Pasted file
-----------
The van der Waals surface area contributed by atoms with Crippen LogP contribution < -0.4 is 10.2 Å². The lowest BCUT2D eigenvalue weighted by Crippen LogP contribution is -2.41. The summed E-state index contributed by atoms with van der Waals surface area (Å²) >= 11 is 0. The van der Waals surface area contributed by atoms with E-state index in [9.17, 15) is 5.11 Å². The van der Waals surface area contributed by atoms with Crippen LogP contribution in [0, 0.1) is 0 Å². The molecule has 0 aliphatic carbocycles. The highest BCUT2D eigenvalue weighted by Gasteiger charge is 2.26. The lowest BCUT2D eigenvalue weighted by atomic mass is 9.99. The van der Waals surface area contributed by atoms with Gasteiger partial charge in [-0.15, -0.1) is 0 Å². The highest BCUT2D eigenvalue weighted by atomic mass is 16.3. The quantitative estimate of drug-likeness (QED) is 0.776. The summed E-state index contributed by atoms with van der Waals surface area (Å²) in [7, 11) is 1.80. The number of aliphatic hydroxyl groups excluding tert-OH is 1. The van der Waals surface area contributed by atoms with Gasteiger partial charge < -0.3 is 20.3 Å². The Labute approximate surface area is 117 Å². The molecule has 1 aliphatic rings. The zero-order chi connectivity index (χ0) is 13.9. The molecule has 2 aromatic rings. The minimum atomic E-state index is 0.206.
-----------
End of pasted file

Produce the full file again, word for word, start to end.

The van der Waals surface area contributed by atoms with Crippen LogP contribution < -0.4 is 10.2 Å². The lowest BCUT2D eigenvalue weighted by Crippen LogP contribution is -2.41. The summed E-state index contributed by atoms with van der Waals surface area (Å²) >= 11 is 0. The van der Waals surface area contributed by atoms with E-state index in [9.17, 15) is 5.11 Å². The van der Waals surface area contributed by atoms with Crippen LogP contribution in [0, 0.1) is 0 Å². The molecule has 0 aliphatic carbocycles. The highest BCUT2D eigenvalue weighted by Gasteiger charge is 2.26. The lowest BCUT2D eigenvalue weighted by atomic mass is 9.99. The van der Waals surface area contributed by atoms with Gasteiger partial charge in [-0.15, -0.1) is 0 Å². The highest BCUT2D eigenvalue weighted by atomic mass is 16.3. The quantitative estimate of drug-likeness (QED) is 0.776. The summed E-state index contributed by atoms with van der Waals surface area (Å²) in [7, 11) is 1.80. The number of aliphatic hydroxyl groups excluding tert-OH is 1. The van der Waals surface area contributed by atoms with Gasteiger partial charge < -0.3 is 20.3 Å². The Labute approximate surface area is 117 Å². The molecule has 1 aliphatic rings. The zero-order chi connectivity index (χ0) is 13.9. The molecule has 2 aromatic rings. The minimum atomic E-state index is 0.206.